IOWA CITY, Iowa – Iowa forward Dale Jones figures he will have quite a story to tell once he is finished playing basketball.
The Waterloo native just hopes for a happy ending after suffering through two serious knee injuries.
“It’s a journey, it would be a great story to tell,” Jones said Thursday before Iowa’s annual postseason team banquet. “I could tell the kids and people back home about going through two ACL injuries.
“It would be a blessing, though, to come back next year and be able to compete at a high level and feel even better than I did last year.”
Iowa coach Fran McCaffery is counting on the 6-foot-8 Jones to play at a high level next season. Iowa loses four starters, and possibly five, if Peter Jok doesn’t return for his senior season.
The Hawkeyes finished 22-11 overall and 12-6 in the Big Ten this past season with a starting lineup that included four seniors.
“He’s a talented player,” McCaffery said of Jones, who played two seasons at Tyler Junior College in Texas before coming to Iowa. “He’s strong. He can shoot the three. He’s a rebounder.
“But defensively he needed some work. But he was really getting better in that area.”
Jones appeared in six games last season before suffering a torn anterior cruciate ligament in his knee.
“That’s one of the worst injuries you can have because it just takes a long time to recover,” Jones said. “But I went through this process already before and I pretty much know what to do.”
Jones suffered the same exact injury in junior college. However, Jones said Thursday that he has reason to believe the first injury was more severe than the second injury and that his first surgical repair wasn’t done properly.
“It definitely makes it easier because there wasn’t as much damage done this time around,” Jones said. “They didn’t think it was a full tear."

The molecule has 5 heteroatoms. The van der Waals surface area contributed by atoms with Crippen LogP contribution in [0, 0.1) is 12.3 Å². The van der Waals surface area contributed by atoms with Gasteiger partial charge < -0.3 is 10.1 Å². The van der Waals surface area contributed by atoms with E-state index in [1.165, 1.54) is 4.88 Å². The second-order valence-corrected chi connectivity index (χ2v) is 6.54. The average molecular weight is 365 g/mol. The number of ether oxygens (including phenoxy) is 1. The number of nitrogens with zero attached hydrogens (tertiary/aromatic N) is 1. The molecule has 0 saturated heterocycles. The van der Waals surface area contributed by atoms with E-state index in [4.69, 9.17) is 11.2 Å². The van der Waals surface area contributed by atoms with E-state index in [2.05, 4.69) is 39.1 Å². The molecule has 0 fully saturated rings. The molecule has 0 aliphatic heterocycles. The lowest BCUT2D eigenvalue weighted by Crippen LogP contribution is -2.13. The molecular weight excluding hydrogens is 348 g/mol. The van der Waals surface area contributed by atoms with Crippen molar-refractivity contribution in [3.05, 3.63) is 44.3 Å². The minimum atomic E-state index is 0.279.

Jones came to Iowa with a reputation for being a 3-point shooter. He showed his potential in a victory over Coppin State, scoring 16 points and making four 3-point baskets. He also had seven rebounds in that game.
“In his mind, if I score and rebound, that’ll be enough,” McCaffery said. “Pretty much his whole life that’s what he has done.
“At this level, you’ve got to play a little more defense. He really dug in and was getting down in his stance. I’m excited about him, quite honestly.”
Jones expects to be fully recovered by the start of practice in October. He said his kind of injury usually takes about eight months to heal.
Jones has spent four years in college, including three years at Tyler Junior College, but has only played two full seasons of basketball because of injuries.
Jones hopes to be granted a medical hardship, which would give him a sixth season of eligibility after next season. But Jones said Thursday that he hasn’t heard anything about his situation.
Even with all his physical ailments, Jones considers himself fortunate in many ways.
He appreciates the medical care that he now receives as an Iowa student-athlete. He also knows that basketball won’t be around forever.
Jones was reminded of that while watching NBA star Kobe Bryant play in his final game on Wednesday.
"I’m at a Big Ten school, on scholarship and around great guys and a great atmosphere back home," Jones said. "I feel like I have it pretty good.
"Basketball tells me everyday that it’s just temporary. We want it to be a life-long thing, but it can’t be. Eventually you get older and your body will breakdown as you see with Kobe Bryant. He probably wanted to play forever. But you just can’t."